Terence Blanchard’s Champion will stream on Saturday, April 29 at 1 p.m. Six-time Grammy Award–winning composer Terence Blanchard brings his first opera to the Met after his Fire Shut Up in My Bones triumphantly premiered with the company to universal acclaim in 2021. Bass-baritone Ryan Speedo Green is the young boxer Emile Griffith, who rises from obscurity to become a world champion, and bass-baritone Eric Owens portrays Griffith’s older self, haunted by the ghosts of his past. Soprano Latonia Moore is Emelda Griffith, the boxer’s estranged mother, and mezzo-soprano Stephanie Blythe is the bar owner Kathy Hagan. Yannick Nézet-Séguin takes the podium for Blanchard’s second Met premiere, also reuniting the director-and-choreographer team of James Robinson and Camille A. Brown. Libretto by Michael Cristofer.
Mozart’s Don Giovanni will stream on Saturday, May 20 at 1 p.m. Tony Award–winning director Ivo van Hove makes a major Met debut with a new take on Mozart’s tragicomedy, re-setting the familiar tale of deceit and damnation in an abstract architectural landscape and shining a light into the dark corners of the story and its characters. Maestro Nathalie Stutzmann makes her Met debut conducting a star-studded cast led by baritone Peter Mattei as a magnetic Don Giovanni, alongside the Leporello of bass-baritone Adam Plachetka. Sopranos Federica Lombardi, Ana María Martínez, and Ying Fang make a superlative trio as Giovanni’s conquests—Donna Anna, Donna Elvira, and Zerlina—and tenor Ben Bliss is Don Ottavio.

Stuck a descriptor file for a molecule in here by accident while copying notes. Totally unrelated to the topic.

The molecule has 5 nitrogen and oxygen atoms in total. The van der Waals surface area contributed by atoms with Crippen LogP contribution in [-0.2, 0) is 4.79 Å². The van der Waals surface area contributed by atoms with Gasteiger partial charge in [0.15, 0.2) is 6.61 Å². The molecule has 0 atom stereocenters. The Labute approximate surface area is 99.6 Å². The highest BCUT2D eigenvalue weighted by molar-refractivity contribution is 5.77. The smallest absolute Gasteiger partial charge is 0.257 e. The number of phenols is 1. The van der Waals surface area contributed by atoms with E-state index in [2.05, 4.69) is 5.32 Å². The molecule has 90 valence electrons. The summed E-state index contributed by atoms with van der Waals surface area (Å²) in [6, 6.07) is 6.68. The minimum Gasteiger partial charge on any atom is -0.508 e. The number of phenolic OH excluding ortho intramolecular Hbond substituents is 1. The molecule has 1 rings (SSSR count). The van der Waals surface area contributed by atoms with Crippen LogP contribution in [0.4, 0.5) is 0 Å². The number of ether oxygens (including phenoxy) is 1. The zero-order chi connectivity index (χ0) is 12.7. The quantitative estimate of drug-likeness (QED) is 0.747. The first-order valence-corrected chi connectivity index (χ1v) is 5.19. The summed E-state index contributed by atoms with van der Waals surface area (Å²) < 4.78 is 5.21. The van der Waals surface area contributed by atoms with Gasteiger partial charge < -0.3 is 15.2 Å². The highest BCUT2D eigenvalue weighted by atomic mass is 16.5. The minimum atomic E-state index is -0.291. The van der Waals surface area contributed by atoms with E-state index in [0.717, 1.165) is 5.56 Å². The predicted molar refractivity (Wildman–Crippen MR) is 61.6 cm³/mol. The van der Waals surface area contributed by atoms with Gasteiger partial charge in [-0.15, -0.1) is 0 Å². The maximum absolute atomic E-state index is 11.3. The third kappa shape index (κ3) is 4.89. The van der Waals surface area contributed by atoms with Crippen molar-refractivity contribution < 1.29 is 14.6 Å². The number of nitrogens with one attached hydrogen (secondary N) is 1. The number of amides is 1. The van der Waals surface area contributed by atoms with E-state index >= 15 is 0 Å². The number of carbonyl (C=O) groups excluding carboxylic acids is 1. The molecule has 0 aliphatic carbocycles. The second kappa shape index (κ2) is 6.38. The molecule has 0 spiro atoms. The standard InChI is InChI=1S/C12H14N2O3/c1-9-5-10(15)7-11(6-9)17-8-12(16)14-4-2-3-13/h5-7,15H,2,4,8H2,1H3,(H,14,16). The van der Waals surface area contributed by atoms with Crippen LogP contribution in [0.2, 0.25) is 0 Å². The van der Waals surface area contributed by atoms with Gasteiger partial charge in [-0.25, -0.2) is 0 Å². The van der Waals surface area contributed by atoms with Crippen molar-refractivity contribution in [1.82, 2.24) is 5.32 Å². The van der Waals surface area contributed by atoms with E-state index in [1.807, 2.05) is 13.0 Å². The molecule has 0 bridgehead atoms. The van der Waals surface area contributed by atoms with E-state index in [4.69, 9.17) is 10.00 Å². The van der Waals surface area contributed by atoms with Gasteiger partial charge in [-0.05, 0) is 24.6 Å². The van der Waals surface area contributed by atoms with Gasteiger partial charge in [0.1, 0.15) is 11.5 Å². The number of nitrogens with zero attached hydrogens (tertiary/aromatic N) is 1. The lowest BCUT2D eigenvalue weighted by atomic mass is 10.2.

The new Met Opera Live in HD season will conclude with Mozart’s Die Zauberflöte on Saturday, June 10 at 1 p.m. One of opera’s most beloved works receives its first new Met staging in 19 years—a daring vision by renowned English director Simon McBurney that The Wall Street Journal declared “the best production I’ve ever witnessed of Mozart’s opera.” Nathalie Stutzmann conducts the Met Orchestra, with the pit raised to make the musicians visible to the audience and allow interaction with the cast. In his Met-debut staging, McBurney lets loose a volley of theatrical flourishes, incorporating projections, sound effects, and acrobatics to match the spectacle and drama of Mozart’s fable. The brilliant cast includes soprano Erin Morley as Pamina, tenor Lawrence Brownlee as Tamino, baritone Thomas Oliemans in his Met debut as Papageno, soprano Kathryn Lewek as the Queen of the Night, and bass Stephen Milling as Sarastro. This screening is an encore date per Mahaiwe scheduling.